[l-r] [l-r] Beth Beth Missett Missett (Director (Director of of Special Special Events) Events) and and Hawktion Hawktion co-chairs co-chairs Jack Jack and and Gail Gail Brinkmann Brinkmann and and Cavanaugh Susan Susan and and Mark Mark Cavanaugh. Cavanaugh.’76. Prep parent Marilyn O’Donoghue bids on an item during the live auction.

Nearly 500 members of the Prep community gathered for the annual gala event, which includes a buffet dinner, casino games and silent and live auctions. The live auctioneers were Dan and Andy Comly of Wm. F. Comly and Sons Inc. The decorations, which transformed the Fieldhouse into a tropical rain forest, were made from materials left over from past Hawktions and designed entirely by volunteers.

Joe Oberlies, Pat Smith and Marti Harrington staff the raffle booth at Hawktion.

[above l-r] Two sets of Prep parents Mary and Bob Cermignano with Drs. Stu and Marianne Gordon. [below l-r] Director of Ignatian Identity Sam Deitch, his wife Marissa, Prep parents Gina and Lou Lombardi and Prep Principal Michael Gomez.



emerges from behind the egg as he and the Prep Hawk open the live portion of Hawktion.



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s c ho ol ne w s

After announcing his college choice, Betancourt poses with his parents, grandparents, Prep President Rev. George Bur, S.J. ’59 [third from right], Principal Michael Gomez [far right] and football coach Gil Brooks ’75 [far left].

BETANCOURT COMMITS TO BC Seth Betancourt '10 has committed to play college football at Boston College. Betancourt, an offensive lineman, is considered by many to be among the top 100 recruits in the country. He has been nominated for consideration to play in the 10th annual U.S. Army All-American Bowl, which features the nation's best prep football stars. Only 400 players in the nation are considered for this game, which is a national platform for players to display their talents and strengths against America's best football players.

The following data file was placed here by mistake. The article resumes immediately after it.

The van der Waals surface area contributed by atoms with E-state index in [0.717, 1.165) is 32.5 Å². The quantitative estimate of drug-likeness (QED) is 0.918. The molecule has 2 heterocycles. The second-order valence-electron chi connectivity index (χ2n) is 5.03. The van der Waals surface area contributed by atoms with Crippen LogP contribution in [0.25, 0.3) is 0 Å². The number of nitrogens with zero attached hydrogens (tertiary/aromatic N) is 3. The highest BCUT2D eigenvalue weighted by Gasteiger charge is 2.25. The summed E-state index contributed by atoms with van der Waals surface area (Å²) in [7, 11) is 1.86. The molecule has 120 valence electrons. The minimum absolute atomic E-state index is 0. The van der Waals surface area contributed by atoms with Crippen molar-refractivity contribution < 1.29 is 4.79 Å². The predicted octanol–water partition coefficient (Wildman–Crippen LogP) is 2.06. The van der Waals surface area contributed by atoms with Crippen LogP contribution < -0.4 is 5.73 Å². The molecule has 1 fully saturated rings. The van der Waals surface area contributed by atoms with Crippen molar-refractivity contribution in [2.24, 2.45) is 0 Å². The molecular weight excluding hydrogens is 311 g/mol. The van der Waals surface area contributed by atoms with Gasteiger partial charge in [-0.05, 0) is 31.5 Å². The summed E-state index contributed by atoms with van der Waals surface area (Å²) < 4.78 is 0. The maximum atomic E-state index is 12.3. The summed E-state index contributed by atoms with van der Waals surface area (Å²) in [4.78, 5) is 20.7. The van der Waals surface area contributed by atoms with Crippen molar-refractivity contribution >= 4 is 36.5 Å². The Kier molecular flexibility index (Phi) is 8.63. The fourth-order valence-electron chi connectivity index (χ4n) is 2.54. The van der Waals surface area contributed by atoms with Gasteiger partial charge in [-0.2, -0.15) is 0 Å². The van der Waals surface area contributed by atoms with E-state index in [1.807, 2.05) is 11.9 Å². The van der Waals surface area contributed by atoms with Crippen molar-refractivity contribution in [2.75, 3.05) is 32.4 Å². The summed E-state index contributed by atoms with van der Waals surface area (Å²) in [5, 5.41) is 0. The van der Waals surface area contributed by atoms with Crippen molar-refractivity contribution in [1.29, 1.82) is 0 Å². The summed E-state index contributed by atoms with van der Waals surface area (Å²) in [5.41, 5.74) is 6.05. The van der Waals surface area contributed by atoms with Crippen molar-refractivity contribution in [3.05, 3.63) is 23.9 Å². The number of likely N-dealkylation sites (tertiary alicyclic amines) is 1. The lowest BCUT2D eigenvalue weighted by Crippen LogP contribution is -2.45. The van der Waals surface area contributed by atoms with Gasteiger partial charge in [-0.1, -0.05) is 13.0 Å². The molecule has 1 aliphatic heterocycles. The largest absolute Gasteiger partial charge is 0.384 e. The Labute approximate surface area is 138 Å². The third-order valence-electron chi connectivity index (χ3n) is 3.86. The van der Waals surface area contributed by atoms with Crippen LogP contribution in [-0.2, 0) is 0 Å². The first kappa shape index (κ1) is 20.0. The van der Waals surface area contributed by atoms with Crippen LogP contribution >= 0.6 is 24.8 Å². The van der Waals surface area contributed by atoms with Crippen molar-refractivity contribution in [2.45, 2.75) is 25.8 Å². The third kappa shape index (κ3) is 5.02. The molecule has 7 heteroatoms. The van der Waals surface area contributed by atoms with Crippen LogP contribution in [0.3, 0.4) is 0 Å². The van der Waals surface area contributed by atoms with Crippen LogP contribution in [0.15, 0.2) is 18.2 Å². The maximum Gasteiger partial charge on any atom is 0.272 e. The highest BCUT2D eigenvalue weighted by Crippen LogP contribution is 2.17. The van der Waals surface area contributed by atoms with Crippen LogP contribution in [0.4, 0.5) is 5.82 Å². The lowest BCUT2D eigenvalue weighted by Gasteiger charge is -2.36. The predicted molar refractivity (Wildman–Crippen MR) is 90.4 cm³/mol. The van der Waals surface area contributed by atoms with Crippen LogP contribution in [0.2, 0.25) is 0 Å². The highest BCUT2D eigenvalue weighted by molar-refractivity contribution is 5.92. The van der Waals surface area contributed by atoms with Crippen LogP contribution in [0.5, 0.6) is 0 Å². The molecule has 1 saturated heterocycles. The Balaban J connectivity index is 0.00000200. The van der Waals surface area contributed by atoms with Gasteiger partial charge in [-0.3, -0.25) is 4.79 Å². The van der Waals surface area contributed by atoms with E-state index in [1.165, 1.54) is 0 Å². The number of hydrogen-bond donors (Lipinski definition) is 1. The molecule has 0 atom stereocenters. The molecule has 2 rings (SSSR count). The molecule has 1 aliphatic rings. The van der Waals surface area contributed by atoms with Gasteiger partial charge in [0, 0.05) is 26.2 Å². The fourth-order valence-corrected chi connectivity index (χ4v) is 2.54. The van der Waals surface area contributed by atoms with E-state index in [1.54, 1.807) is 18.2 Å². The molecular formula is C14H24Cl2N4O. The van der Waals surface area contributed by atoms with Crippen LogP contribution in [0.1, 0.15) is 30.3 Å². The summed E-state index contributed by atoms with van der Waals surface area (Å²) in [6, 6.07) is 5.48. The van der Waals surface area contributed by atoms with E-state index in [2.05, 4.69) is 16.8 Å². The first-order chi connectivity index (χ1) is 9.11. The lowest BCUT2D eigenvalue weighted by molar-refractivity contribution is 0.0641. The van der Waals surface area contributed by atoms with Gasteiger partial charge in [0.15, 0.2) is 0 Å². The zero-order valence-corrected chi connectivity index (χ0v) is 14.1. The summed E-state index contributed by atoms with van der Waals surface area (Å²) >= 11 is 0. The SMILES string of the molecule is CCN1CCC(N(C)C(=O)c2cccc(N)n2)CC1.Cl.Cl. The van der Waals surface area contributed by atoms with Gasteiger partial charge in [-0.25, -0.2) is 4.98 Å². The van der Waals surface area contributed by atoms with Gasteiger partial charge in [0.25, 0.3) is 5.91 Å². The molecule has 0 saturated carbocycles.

Assistant Principal Rose Marie Kettinger and her administrative assistant Sue Ann Kruszewski were part of the Gesu School’s Dr. Seuss Day.

Breaking the Waves, a charitable foundation dedicated to raising awareness of the epidemic of adolescent depression, hosted its third annual swim-a-thon on Sunday, January 18. Held in conjunction with the Merion Mercy Academy swiMMAs, more than 70 athletes convened for Mass in the Church of the Gesu at 9 p.m., before taking turns swimming in the Prep pool from 11 p.m. until 6 a.m. This year's theme "Awake for One Night. Aware for Each Other," underscored the commitment already made by more than a hundred Preppers as part of the BTW Pledge: "Be aware that depression affects our community. Be open to a friend in need. Be brave in asking for help from one or more of the many caring adults at the Prep." Breaking the Waves raises money through individual sponsorship and at-large donations for organizations that treat at-risk youth. For more information, go to